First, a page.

Sunday, April 23, 2017

Why I Don’t Own a Gun

Here’s something I wrote a while ago, but never published:

I’ve never studied gun control, so I can’t comment on whether it works—whether it reduces violent crime or not.* But as a moral issue, Aaron Sorkin’s characters in the West Wing offer taut, cogent appeals that have reinforced my instincts. Here are the two quotes, which refer to the Second Amendment, which come to my mind when someone says “gun control”:

“We can’t all just agree ... that it was written before there were street lamps, much less police forces, and move on? … There’s no need for a citizen militia.”

“It’s not about personal freedom and it certainly doesn’t have anything to do with public safety. It’s just that some people like guns.”

And then there’s this nugget, from an article by Ariel Kaminer in the Times, which nicely captures my admittedly unrefined thinking on the issue:

“Holding a top-of-the-line gun is supposed to make a person feel powerful, confident, in control. Instead, I felt ridiculous. My stance was all wrong, and in any case I would never pull the trigger — not to kill an intruder, not to kill a bird. That moment of truth reaffirmed what was already beyond doubt: I am a pacifist, or a coward, depending on your perspective. But just as important, I am a New Yorker. In a city where we all live right on top of one another, playing with guns feels as out of place as wearing prairie dresses and engaging in plural marriage.”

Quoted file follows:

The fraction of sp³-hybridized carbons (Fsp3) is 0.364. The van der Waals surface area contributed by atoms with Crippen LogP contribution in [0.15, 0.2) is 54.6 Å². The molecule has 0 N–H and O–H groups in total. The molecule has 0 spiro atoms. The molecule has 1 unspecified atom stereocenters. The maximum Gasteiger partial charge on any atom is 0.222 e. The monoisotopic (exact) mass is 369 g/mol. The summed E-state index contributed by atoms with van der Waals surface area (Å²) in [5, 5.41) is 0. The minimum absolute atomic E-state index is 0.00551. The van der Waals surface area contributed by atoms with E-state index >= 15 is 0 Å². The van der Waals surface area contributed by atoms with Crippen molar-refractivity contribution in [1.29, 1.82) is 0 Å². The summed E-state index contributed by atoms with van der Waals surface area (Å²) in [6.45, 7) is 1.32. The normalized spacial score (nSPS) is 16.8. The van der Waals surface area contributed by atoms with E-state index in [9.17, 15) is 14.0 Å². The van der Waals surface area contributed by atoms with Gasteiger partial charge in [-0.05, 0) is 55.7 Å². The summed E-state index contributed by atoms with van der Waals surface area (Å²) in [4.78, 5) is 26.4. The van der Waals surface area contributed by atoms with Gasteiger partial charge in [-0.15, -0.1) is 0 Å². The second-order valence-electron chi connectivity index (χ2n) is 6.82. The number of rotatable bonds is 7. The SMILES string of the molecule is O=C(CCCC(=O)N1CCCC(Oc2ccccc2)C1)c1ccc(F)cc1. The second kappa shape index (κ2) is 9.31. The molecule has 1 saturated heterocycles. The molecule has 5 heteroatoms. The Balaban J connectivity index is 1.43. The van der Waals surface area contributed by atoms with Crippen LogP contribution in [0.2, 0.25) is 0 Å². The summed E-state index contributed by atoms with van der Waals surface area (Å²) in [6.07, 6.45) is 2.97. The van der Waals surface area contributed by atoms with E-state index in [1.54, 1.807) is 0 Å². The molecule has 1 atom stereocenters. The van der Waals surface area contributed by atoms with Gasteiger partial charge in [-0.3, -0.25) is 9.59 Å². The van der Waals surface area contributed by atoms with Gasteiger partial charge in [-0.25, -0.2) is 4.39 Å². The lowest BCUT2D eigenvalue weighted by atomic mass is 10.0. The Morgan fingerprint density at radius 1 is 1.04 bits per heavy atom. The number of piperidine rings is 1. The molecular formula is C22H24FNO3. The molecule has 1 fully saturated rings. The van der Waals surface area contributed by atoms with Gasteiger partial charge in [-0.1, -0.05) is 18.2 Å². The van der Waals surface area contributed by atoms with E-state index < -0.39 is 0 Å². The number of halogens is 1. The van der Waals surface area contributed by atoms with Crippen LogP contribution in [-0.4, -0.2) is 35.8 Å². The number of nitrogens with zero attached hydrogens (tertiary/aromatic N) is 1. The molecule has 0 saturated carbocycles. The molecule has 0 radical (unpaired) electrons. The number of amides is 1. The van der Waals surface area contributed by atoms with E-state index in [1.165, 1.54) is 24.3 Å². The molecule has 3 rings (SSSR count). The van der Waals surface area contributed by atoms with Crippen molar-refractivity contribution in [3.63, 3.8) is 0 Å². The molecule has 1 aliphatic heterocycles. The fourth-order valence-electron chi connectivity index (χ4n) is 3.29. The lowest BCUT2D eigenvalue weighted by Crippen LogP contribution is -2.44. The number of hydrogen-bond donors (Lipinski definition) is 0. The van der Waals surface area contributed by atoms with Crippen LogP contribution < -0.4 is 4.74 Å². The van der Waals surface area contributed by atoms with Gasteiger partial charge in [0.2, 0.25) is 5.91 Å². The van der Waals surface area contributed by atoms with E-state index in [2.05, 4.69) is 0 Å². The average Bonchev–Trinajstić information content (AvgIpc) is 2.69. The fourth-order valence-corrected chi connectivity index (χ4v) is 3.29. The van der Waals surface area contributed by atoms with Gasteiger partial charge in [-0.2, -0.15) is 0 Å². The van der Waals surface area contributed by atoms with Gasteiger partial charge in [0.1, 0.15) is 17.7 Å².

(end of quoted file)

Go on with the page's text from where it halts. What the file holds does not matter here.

To be sure, the libertarian in me stops me from countenancing gun control. Instead, my point is personal: Guns play no part in my life, and I want to keep it that way. I feel safe where I live, work, and socialize, and prefer to leave my protection to the cops and courts.

Reasonable people may disagree, but this is why I live in the homogeneous confines of suburbia.

* I’d be interested to hear the counterargument to this observation put forth by Toby in the West Wing: “If you combine the populations of Great Britain, France, Germany, Japan, Switzerland, Sweden, Denmark and Australia, you’ll get a population roughly the size of the United States. We had 32,000 gun deaths last year. They had 112. Do you think it’s because Americans are more homicidal by nature? Or do you think it’s because those guys have gun control laws?”